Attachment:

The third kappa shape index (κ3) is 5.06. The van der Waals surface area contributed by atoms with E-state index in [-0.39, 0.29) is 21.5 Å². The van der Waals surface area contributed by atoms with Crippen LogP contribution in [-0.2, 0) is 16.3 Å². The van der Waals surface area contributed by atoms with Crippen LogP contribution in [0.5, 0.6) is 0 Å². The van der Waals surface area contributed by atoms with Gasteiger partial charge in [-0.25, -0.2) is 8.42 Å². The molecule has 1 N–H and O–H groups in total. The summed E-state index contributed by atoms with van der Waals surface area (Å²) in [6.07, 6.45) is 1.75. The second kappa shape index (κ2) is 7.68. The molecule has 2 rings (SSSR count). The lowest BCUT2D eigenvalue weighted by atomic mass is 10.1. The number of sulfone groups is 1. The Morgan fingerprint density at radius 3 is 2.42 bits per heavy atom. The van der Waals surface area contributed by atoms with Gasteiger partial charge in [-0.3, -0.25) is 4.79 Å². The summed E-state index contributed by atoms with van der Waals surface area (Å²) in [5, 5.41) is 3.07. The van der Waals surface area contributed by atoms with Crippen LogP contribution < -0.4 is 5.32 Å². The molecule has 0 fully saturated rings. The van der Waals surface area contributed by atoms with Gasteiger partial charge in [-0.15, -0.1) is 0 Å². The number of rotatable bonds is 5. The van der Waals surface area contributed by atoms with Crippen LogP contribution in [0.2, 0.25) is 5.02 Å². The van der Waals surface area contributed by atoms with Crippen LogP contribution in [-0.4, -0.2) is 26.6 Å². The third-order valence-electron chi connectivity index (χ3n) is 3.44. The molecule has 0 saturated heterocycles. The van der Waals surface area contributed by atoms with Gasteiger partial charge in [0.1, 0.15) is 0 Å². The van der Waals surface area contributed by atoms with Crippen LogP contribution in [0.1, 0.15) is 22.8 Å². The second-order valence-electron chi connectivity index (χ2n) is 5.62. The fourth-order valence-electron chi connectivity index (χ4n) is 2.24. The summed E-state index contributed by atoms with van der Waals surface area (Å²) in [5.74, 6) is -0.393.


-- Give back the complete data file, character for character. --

The third kappa shape index (κ3) is 5.06. The van der Waals surface area contributed by atoms with E-state index in [-0.39, 0.29) is 21.5 Å². The van der Waals surface area contributed by atoms with Crippen LogP contribution in [-0.2, 0) is 16.3 Å². The van der Waals surface area contributed by atoms with Crippen LogP contribution in [0.5, 0.6) is 0 Å². The van der Waals surface area contributed by atoms with Gasteiger partial charge in [-0.25, -0.2) is 8.42 Å². The molecule has 1 N–H and O–H groups in total. The summed E-state index contributed by atoms with van der Waals surface area (Å²) in [6.07, 6.45) is 1.75. The second kappa shape index (κ2) is 7.68. The molecule has 2 rings (SSSR count). The lowest BCUT2D eigenvalue weighted by atomic mass is 10.1. The number of sulfone groups is 1. The Morgan fingerprint density at radius 3 is 2.42 bits per heavy atom. The van der Waals surface area contributed by atoms with Gasteiger partial charge in [-0.3, -0.25) is 4.79 Å². The summed E-state index contributed by atoms with van der Waals surface area (Å²) in [5, 5.41) is 3.07. The van der Waals surface area contributed by atoms with Crippen LogP contribution < -0.4 is 5.32 Å². The molecule has 0 fully saturated rings. The van der Waals surface area contributed by atoms with Gasteiger partial charge in [-0.15, -0.1) is 0 Å². The number of rotatable bonds is 5. The van der Waals surface area contributed by atoms with Crippen LogP contribution in [0.2, 0.25) is 5.02 Å². The van der Waals surface area contributed by atoms with Crippen LogP contribution in [-0.4, -0.2) is 26.6 Å². The third-order valence-electron chi connectivity index (χ3n) is 3.44. The molecule has 0 saturated heterocycles. The van der Waals surface area contributed by atoms with Gasteiger partial charge in [0.1, 0.15) is 0 Å². The van der Waals surface area contributed by atoms with Crippen LogP contribution in [0.1, 0.15) is 22.8 Å². The second-order valence-electron chi connectivity index (χ2n) is 5.62. The fourth-order valence-electron chi connectivity index (χ4n) is 2.24. The summed E-state index contributed by atoms with van der Waals surface area (Å²) in [5.74, 6) is -0.393.